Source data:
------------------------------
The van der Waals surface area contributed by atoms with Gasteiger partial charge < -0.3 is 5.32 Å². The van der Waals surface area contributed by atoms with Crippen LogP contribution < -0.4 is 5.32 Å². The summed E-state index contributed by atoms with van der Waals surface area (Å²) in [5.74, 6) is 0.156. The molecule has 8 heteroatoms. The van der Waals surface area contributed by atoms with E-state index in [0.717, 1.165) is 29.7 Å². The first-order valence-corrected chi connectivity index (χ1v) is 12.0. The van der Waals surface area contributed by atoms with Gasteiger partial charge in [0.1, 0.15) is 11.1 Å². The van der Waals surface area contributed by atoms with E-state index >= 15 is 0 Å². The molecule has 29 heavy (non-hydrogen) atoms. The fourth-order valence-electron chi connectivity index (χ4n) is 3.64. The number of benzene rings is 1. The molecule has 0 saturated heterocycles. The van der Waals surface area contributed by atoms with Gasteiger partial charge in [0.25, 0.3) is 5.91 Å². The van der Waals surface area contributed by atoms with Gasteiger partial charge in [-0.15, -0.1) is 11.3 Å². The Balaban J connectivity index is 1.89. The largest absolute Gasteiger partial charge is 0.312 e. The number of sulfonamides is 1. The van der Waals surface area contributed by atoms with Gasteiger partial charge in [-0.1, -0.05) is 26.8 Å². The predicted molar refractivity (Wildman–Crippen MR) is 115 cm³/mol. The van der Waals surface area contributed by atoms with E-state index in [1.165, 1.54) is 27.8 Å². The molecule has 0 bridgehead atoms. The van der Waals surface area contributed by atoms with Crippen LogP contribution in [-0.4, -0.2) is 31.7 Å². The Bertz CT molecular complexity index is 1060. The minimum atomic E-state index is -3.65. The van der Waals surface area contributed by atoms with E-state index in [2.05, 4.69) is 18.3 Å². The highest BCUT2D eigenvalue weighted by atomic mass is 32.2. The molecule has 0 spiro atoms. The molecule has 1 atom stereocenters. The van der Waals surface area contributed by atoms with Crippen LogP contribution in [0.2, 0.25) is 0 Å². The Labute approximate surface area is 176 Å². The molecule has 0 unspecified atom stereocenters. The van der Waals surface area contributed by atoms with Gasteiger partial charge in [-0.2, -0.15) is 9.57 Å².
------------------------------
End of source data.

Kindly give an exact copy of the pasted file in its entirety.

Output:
The van der Waals surface area contributed by atoms with Gasteiger partial charge < -0.3 is 5.32 Å². The van der Waals surface area contributed by atoms with Crippen LogP contribution < -0.4 is 5.32 Å². The summed E-state index contributed by atoms with van der Waals surface area (Å²) in [5.74, 6) is 0.156. The molecule has 8 heteroatoms. The van der Waals surface area contributed by atoms with E-state index in [0.717, 1.165) is 29.7 Å². The first-order valence-corrected chi connectivity index (χ1v) is 12.0. The van der Waals surface area contributed by atoms with Gasteiger partial charge in [0.1, 0.15) is 11.1 Å². The van der Waals surface area contributed by atoms with E-state index >= 15 is 0 Å². The molecule has 29 heavy (non-hydrogen) atoms. The fourth-order valence-electron chi connectivity index (χ4n) is 3.64. The number of benzene rings is 1. The molecule has 0 saturated heterocycles. The van der Waals surface area contributed by atoms with Gasteiger partial charge in [0.25, 0.3) is 5.91 Å². The van der Waals surface area contributed by atoms with Gasteiger partial charge in [-0.15, -0.1) is 11.3 Å². The Balaban J connectivity index is 1.89. The largest absolute Gasteiger partial charge is 0.312 e. The number of sulfonamides is 1. The van der Waals surface area contributed by atoms with Gasteiger partial charge in [-0.1, -0.05) is 26.8 Å². The predicted molar refractivity (Wildman–Crippen MR) is 115 cm³/mol. The van der Waals surface area contributed by atoms with E-state index in [1.165, 1.54) is 27.8 Å². The molecule has 0 bridgehead atoms. The van der Waals surface area contributed by atoms with Crippen LogP contribution in [-0.4, -0.2) is 31.7 Å². The Bertz CT molecular complexity index is 1060. The minimum atomic E-state index is -3.65. The van der Waals surface area contributed by atoms with E-state index in [2.05, 4.69) is 18.3 Å². The highest BCUT2D eigenvalue weighted by atomic mass is 32.2. The molecule has 0 spiro atoms. The molecule has 1 atom stereocenters. The van der Waals surface area contributed by atoms with Crippen LogP contribution in [0.2, 0.25) is 0 Å². The Labute approximate surface area is 176 Å². The molecule has 0 unspecified atom stereocenters. The van der Waals surface area contributed by atoms with Gasteiger partial charge in [-0.2, -0.15) is 9.57 Å².